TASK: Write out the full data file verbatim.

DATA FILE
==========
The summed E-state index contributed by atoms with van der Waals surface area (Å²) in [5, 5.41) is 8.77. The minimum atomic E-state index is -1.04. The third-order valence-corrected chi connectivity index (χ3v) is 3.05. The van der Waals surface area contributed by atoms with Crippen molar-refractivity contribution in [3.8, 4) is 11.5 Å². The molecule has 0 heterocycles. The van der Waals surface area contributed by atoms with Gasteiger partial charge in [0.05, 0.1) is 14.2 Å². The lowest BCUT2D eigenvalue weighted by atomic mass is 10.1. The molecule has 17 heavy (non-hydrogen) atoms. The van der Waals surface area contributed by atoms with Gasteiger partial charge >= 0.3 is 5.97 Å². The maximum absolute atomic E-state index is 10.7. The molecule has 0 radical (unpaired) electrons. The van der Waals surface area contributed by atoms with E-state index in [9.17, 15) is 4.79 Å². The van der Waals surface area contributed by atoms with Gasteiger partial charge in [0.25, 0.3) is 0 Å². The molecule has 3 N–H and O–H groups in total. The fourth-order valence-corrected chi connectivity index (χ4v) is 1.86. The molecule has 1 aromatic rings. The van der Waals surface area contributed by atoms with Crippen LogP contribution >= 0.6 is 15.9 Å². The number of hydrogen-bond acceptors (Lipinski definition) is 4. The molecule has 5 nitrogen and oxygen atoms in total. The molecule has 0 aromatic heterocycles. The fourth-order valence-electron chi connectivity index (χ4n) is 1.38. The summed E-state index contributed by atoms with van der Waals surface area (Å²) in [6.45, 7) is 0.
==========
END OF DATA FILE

The summed E-state index contributed by atoms with van der Waals surface area (Å²) in [5, 5.41) is 8.77. The minimum atomic E-state index is -1.04. The third-order valence-corrected chi connectivity index (χ3v) is 3.05. The van der Waals surface area contributed by atoms with Crippen molar-refractivity contribution in [3.8, 4) is 11.5 Å². The molecule has 0 heterocycles. The van der Waals surface area contributed by atoms with Gasteiger partial charge in [0.05, 0.1) is 14.2 Å². The lowest BCUT2D eigenvalue weighted by atomic mass is 10.1. The molecule has 17 heavy (non-hydrogen) atoms. The van der Waals surface area contributed by atoms with Gasteiger partial charge >= 0.3 is 5.97 Å². The maximum absolute atomic E-state index is 10.7. The molecule has 0 radical (unpaired) electrons. The van der Waals surface area contributed by atoms with E-state index in [9.17, 15) is 4.79 Å². The van der Waals surface area contributed by atoms with Gasteiger partial charge in [0.25, 0.3) is 0 Å². The molecule has 3 N–H and O–H groups in total. The fourth-order valence-corrected chi connectivity index (χ4v) is 1.86. The molecule has 1 aromatic rings. The van der Waals surface area contributed by atoms with Crippen LogP contribution >= 0.6 is 15.9 Å². The number of hydrogen-bond acceptors (Lipinski definition) is 4. The molecule has 5 nitrogen and oxygen atoms in total. The molecule has 0 aromatic heterocycles. The fourth-order valence-electron chi connectivity index (χ4n) is 1.38. The summed E-state index contributed by atoms with van der Waals surface area (Å²) in [6.45, 7) is 0.